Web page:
is a face-on spiral galaxy distanced 21 million light-years (six megaparsecs) away from Earth in the constellation Ursa Major. M101 is a large galaxy, with a diameter of 170,000 light-years. By comparison, the Milky Way has a diameter of 100,000 light years. It has around a trillion stars, twice the number in the Milky Way. It has a disk mass on the order of 100 billion solar masses, along with a small central bulge of about 3 billion solar masses.
A good example showing how a coma mirror can break a nice picture. I’ve hope, that the coma corrector I will buy in the coming week, will eliminate the above mentioned optical defect in the entire camera frame.
- Photos taken at May 2020,
- Equipment: Canon EOS 6D, CT10 Newton 1200/250[mm], F4.8, NEQ6Pro.,
- Composition: Astro Pixel Processor,
- Processing: GIMP + plug-ins,
- Lights: 81 x 120[s], ISO 1600,
- Correction frames: Flats, DarkFlats, Darks, Bias
Over the last year of using my SynScan GOTO controller, I’ve noticed that the ESC button doesn’t always work as expected. Somehow I lived with it limitations. Last time the left Ra button, also began to fail and did not always connect. I could live with it for some time and it was, but lately it was even worse. After pressing the Ra button, this one did not always bounce up and the mount started to rotate like a carousel. After all, I have to mention that I had many trips together with my equipment and it is not a set that was used in the static way. A red light came on in my head – something needs to be done against trouble coming. There were not many options available, just two. First I am sending the controller to the service or second I will do something myself to fix those issues. My engineer nature took over (as always), I started to solve the problems myself.
Also known as Caldwell 14 or open clusters NGC 869 and NGC 884, ( often designated h Persei and χ Persei, respectively), which are close together in the constellation Perseus. Both visible with the naked eye, NGC 869 and NGC 884 lie at a distance of 7,500 light years.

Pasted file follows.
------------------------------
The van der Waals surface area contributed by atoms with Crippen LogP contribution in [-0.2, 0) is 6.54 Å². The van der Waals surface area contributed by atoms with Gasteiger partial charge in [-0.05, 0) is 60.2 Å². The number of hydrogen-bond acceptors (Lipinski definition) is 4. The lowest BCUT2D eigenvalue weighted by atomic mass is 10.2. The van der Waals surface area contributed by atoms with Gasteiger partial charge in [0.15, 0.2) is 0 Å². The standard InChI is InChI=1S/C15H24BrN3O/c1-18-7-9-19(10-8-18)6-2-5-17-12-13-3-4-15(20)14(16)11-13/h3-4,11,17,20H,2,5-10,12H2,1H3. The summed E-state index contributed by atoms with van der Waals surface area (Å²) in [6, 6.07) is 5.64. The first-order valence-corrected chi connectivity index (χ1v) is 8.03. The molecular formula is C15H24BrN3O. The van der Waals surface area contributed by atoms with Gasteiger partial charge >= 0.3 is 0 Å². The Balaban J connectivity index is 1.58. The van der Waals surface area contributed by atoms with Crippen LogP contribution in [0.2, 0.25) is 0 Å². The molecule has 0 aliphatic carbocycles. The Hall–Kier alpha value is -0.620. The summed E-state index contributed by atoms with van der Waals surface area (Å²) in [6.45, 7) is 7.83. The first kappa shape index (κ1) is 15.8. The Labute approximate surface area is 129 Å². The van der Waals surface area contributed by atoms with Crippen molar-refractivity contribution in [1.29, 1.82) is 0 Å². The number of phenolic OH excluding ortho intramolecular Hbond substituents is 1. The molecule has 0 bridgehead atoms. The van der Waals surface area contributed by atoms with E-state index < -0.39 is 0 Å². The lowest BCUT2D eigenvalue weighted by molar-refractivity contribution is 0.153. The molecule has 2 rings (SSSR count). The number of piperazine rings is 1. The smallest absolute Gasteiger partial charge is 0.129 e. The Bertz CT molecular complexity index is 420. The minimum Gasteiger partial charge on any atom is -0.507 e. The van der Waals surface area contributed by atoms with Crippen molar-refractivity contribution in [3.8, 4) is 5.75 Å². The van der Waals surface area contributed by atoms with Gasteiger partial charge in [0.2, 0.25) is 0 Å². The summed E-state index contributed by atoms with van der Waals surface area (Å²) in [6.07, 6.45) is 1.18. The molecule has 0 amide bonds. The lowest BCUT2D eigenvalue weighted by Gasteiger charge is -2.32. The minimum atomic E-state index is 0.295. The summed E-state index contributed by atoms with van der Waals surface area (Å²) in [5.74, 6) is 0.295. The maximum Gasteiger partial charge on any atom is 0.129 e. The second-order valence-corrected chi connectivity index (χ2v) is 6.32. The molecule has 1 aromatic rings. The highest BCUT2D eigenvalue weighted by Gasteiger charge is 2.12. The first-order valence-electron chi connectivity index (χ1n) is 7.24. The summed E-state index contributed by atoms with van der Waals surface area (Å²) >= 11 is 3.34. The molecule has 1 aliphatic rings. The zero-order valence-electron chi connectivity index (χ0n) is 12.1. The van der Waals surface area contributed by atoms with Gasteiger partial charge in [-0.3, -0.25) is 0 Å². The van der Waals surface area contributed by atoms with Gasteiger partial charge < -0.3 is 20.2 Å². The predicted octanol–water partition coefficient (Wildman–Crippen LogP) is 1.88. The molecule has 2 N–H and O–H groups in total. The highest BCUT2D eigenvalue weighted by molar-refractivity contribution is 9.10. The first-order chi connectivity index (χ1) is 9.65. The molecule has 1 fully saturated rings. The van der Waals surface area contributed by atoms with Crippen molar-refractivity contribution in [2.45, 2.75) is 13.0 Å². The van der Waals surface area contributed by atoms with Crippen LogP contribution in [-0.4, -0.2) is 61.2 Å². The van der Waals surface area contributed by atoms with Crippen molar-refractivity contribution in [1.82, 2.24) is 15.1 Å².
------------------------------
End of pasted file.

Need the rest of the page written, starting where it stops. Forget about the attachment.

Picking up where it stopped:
There are more than 300 blue-white super-giant stars in each of the clusters. The clusters are also blueshifted, with NGC 869 approaching Earth at a speed of 39 km/s (24 mi/s) and NGC 884 approaching at a similar speed of 38 km/s (24 mi/s). Their hottest main sequence stars are of spectral type B0.
remember the first time, I saw both clusters in the eyepiece of my
old Newton 1000/200 [mm]. My eye stuck to the lens. I couldn’t take
my eyes off it.
Unfortunately, I did not capture both clusters as I would like, the coma corrector was not well matched as seen on the edge of the frame. It will be better next time. I promise 😉
Photos taken on August 2019 at Bieszczady with PTMA rally.
Canon EOS 6D, SkyWatcher Newton 1000/200 [mm], F5, coma corrector,
Astro Pixel Processor,
GIMP v2.10.14 + plug-ins (Linux),
24 x 96[s]
At first impression, the AutoStakkert user interface does not seem easy to use. However, after getting to know the key options and understanding how the program works, its interface not more to be a secret. We will go through the stacking procedure, processing sample of Moon light frames, which I collected in the early spring of this year.